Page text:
The pathophysiology of anterior knee pain in osteoarthritis is often uncertain and is frequently multifactorial. Surface incongruities in patella and cartilage is one of the main reason for AKP [3, 4].
The major source of this pain is both peri-patellar soft tissue and retropatellar fat pad . Substance-p nociceptive fibres in the peripatellar soft tissue were found to be one of the major cause of this pain [6, 7]. Electrocautery disables these pain receptors and achieve desensitization or denervation of the anterior knee region.
Disagreement exists in regard of circumpatellar denervation, with some studies finding it beneficial and some studies not [8,9,10,11]. We hypothesized that patellar denervation with electrocautery along with patellar resurfacing would have some advantages in terms of reducing the anterior knee pain and improving clinical outcomes after TKA.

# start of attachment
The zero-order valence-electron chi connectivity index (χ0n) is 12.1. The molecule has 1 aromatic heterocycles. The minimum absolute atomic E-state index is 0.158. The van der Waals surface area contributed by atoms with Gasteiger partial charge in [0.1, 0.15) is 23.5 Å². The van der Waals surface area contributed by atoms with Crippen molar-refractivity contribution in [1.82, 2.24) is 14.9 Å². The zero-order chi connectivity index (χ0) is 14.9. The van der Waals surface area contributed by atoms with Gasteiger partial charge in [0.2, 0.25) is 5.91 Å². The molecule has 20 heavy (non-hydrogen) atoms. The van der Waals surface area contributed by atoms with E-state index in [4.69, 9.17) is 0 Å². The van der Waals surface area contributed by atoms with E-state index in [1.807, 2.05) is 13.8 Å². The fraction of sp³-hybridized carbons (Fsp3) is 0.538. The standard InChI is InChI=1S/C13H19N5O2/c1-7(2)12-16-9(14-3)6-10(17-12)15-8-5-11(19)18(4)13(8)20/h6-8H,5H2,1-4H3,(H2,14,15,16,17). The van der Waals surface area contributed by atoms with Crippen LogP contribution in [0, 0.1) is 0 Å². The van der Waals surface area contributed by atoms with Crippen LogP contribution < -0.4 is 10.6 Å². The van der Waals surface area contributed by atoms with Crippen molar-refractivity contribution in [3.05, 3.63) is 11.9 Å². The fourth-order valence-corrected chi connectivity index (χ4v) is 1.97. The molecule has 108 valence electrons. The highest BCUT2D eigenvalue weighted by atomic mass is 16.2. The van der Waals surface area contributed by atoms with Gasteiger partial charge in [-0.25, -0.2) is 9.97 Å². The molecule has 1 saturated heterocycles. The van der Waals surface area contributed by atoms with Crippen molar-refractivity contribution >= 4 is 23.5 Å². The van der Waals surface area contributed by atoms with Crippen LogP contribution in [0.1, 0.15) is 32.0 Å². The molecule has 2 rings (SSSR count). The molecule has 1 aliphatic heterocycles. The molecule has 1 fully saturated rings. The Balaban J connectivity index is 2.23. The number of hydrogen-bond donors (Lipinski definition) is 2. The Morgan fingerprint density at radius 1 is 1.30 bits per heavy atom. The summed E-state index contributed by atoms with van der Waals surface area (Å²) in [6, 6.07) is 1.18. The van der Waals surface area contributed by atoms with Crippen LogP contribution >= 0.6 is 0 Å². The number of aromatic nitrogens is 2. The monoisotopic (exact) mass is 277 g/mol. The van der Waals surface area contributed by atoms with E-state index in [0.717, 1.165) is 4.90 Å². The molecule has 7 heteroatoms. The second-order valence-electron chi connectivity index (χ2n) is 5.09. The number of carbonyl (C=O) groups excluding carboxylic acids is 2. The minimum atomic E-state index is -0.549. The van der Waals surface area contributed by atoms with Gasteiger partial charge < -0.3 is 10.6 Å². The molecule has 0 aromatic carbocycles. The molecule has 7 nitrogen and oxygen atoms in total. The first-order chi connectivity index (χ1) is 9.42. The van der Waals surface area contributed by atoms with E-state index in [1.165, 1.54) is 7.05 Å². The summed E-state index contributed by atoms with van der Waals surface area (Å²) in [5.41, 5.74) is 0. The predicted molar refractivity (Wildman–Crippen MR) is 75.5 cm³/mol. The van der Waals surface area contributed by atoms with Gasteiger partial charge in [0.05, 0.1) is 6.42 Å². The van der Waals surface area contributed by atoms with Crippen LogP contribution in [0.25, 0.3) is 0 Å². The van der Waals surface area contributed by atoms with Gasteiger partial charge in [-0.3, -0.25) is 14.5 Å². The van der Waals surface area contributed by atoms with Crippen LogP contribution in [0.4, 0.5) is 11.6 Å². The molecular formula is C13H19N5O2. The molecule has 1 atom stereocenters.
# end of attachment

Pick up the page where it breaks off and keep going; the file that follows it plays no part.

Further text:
We designed a randomized control study with a null hypothesis that there is no difference in the outcome between the two groups.
Our results showed that postoperative Knee Society score, ROM, Kujala score and VAS were significantly better in the denervation group. These findings indicated that patellar denervation by electrocautery would decrease anterior knee pain and achieve good clinical outcomes after TKA.
Rand and Gaffey  described that electrocautery has potentially harmful effects on the articular cartilage and must be performed with care intraoperatively to avoid cartilage trauma.
We have applied electrocautery only to the peripheral rim of the patella with a depth of 2-3 mm to prevent surface exposure.
Vega and Golano et al.  summarised that circumpatellar electrocautery would denervate the patellar rim and effectively desensitize the anterior knee area.